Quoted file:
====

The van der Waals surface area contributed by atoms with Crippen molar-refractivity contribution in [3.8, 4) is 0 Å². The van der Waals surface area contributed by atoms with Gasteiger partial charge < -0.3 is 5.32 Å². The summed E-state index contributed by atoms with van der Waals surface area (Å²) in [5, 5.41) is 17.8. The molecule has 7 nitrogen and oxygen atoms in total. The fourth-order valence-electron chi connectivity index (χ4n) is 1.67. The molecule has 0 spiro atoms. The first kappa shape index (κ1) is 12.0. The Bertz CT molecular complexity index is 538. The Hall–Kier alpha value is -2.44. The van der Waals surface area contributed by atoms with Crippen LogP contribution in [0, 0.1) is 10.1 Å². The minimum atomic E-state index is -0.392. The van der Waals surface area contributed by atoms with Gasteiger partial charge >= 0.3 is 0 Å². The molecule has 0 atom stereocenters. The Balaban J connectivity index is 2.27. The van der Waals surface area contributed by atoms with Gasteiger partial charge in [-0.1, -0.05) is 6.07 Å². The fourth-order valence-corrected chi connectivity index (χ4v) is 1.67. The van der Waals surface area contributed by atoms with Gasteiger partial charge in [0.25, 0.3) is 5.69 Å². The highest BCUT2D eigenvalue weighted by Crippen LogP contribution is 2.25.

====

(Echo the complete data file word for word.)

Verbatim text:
The van der Waals surface area contributed by atoms with Crippen molar-refractivity contribution in [3.8, 4) is 0 Å². The van der Waals surface area contributed by atoms with Gasteiger partial charge < -0.3 is 5.32 Å². The summed E-state index contributed by atoms with van der Waals surface area (Å²) in [5, 5.41) is 17.8. The molecule has 7 nitrogen and oxygen atoms in total. The fourth-order valence-electron chi connectivity index (χ4n) is 1.67. The molecule has 0 spiro atoms. The first kappa shape index (κ1) is 12.0. The Bertz CT molecular complexity index is 538. The Hall–Kier alpha value is -2.44. The van der Waals surface area contributed by atoms with Crippen LogP contribution in [0, 0.1) is 10.1 Å². The minimum atomic E-state index is -0.392. The van der Waals surface area contributed by atoms with Gasteiger partial charge >= 0.3 is 0 Å². The molecule has 0 atom stereocenters. The Balaban J connectivity index is 2.27. The van der Waals surface area contributed by atoms with Gasteiger partial charge in [-0.1, -0.05) is 6.07 Å². The fourth-order valence-corrected chi connectivity index (χ4v) is 1.67. The van der Waals surface area contributed by atoms with Gasteiger partial charge in [0.25, 0.3) is 5.69 Å². The highest BCUT2D eigenvalue weighted by Crippen LogP contribution is 2.25.